An over reaction by academics?

Using the "N-word" was a stupid error in judgment, but this guy was a kid when it occurred and he admitted responsibility and apologized. The kid was a teenager when it happened. I have also heard stories of what this kid has had to endure. Apparently at a conference at Yale last year, the Yale Law School Dean lead a walkout when this kid merely showed up in the audience. Are these reactions in proportion to what this kid did given that he has apologized and there is no evidence that the apology wasn't sincere.

What the kid said was wrong, but compare it to other statements that could have been made. Suppose that he had said that Bush was the same as Hilter or that Republicans were Nazi. Would he have been condemed in academia? I can even concede that these later attacks would not be nearly as hurtful, but I doubt that it would have been given even a brief notice by many academics. Surely even if it had been an issue, his age would have been raised as a mitigating factor. I would like to believe that I would be wrong about all this, but I doubt it. Surely, law deans would not lead walkouts on this person if he showed up at a conference under those circumstances.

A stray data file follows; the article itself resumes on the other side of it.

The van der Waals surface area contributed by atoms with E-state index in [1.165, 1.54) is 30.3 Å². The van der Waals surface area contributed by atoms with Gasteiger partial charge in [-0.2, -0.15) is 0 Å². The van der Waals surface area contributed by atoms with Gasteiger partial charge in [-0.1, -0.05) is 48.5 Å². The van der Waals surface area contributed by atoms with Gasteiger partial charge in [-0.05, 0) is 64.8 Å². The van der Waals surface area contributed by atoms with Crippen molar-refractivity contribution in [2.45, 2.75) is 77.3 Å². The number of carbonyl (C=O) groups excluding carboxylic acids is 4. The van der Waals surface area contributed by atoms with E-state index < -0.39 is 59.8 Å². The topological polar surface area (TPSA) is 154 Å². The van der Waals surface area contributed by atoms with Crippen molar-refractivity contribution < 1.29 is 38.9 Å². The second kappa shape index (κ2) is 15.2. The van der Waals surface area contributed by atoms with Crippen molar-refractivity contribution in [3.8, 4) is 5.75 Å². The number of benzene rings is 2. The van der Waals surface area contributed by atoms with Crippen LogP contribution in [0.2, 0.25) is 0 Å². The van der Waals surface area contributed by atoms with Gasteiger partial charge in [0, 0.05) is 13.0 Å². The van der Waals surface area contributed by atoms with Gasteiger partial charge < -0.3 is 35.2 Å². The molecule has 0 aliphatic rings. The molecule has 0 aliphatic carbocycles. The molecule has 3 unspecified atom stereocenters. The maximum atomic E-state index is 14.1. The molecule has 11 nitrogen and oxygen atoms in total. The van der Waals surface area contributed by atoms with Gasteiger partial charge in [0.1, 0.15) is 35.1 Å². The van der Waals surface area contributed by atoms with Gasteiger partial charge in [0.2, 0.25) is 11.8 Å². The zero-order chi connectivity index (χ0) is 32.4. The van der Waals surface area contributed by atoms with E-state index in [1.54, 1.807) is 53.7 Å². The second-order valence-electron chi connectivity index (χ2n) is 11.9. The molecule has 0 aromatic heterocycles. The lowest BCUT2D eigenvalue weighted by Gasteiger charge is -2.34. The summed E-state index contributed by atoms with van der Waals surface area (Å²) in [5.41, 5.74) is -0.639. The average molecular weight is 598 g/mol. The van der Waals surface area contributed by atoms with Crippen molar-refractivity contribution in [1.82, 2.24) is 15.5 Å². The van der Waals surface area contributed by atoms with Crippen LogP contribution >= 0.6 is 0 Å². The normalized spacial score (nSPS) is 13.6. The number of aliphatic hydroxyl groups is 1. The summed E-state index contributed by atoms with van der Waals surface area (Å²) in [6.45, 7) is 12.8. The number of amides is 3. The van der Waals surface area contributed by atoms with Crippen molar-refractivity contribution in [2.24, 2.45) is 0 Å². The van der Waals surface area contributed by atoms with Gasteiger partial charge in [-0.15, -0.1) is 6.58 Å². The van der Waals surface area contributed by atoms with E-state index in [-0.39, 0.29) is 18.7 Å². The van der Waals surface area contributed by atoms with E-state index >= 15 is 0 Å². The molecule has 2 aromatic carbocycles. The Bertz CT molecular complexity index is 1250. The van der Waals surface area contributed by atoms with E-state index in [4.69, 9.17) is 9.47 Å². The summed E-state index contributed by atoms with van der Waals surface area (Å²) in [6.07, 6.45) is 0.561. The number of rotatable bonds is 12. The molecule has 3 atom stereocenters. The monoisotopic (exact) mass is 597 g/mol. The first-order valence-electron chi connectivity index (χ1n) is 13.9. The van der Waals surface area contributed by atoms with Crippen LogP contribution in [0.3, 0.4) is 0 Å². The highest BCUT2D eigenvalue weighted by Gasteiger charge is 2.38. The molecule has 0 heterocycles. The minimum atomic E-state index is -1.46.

Finally, let me note that this kid is some type of genius. It is not surprising to me that people who have these book smarts lack certain, shall we say, people skills (understanding when some things are a mistake).

Camara, a native Filipino who grew up in Hawaii and enrolled at Harvard Law School at age 16, had been on track to become an assistant professor at GMU's law school. But his candidacy was derailed after the law school's dean, Daniel D. Polsby, publicized the possible appointment so he could hear what students had to say before making a final decision.

During Camara's first year at Harvard Law School in 2002, he fueled a controversy when he wrote racist remarks in a voluminous summary of a 1948 Supreme Court decision that barred restrictive covenants based on race. He then posted the writing on a Web site designed to help other law students. . . .

This kid is now just 22. Show some compassion towards this kid who made a mistake and move on. I am disappointed that George Mason turned the guy down for a position.



Anonymous Mike said...

Actually, it's probably a good thing in disguise. Why would this brilliant youngster want to be associated with a school so obviously lacking in human decency? He'll have no difficulty making his way in the world, and instutitions who appreciate ability and potential will open their doors to him.

4/05/2007 9:19 PM  

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